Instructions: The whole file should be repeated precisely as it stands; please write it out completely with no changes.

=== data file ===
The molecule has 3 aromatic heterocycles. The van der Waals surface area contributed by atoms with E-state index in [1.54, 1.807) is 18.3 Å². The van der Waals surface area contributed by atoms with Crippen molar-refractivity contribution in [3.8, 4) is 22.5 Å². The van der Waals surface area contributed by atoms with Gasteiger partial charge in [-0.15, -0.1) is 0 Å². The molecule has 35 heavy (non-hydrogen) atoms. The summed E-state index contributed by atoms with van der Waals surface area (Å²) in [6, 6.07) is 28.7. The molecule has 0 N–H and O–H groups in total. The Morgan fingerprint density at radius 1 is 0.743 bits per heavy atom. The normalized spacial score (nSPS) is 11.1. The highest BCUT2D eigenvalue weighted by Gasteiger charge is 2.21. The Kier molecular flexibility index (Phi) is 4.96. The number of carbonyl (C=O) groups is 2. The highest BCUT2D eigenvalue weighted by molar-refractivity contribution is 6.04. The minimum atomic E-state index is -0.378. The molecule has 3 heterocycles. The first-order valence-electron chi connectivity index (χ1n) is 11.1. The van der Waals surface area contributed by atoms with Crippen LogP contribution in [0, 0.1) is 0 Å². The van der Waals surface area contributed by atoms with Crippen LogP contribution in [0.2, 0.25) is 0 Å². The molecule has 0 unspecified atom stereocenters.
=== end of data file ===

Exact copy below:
The molecule has 3 aromatic heterocycles. The van der Waals surface area contributed by atoms with E-state index in [1.54, 1.807) is 18.3 Å². The van der Waals surface area contributed by atoms with Crippen molar-refractivity contribution in [3.8, 4) is 22.5 Å². The van der Waals surface area contributed by atoms with Gasteiger partial charge in [-0.15, -0.1) is 0 Å². The molecule has 35 heavy (non-hydrogen) atoms. The summed E-state index contributed by atoms with van der Waals surface area (Å²) in [6, 6.07) is 28.7. The molecule has 0 N–H and O–H groups in total. The Morgan fingerprint density at radius 1 is 0.743 bits per heavy atom. The normalized spacial score (nSPS) is 11.1. The highest BCUT2D eigenvalue weighted by Gasteiger charge is 2.21. The Kier molecular flexibility index (Phi) is 4.96. The number of carbonyl (C=O) groups is 2. The highest BCUT2D eigenvalue weighted by molar-refractivity contribution is 6.04. The minimum atomic E-state index is -0.378. The molecule has 3 heterocycles. The first-order valence-electron chi connectivity index (χ1n) is 11.1. The van der Waals surface area contributed by atoms with Crippen LogP contribution in [0, 0.1) is 0 Å². The van der Waals surface area contributed by atoms with Crippen LogP contribution in [0.2, 0.25) is 0 Å². The molecule has 0 unspecified atom stereocenters.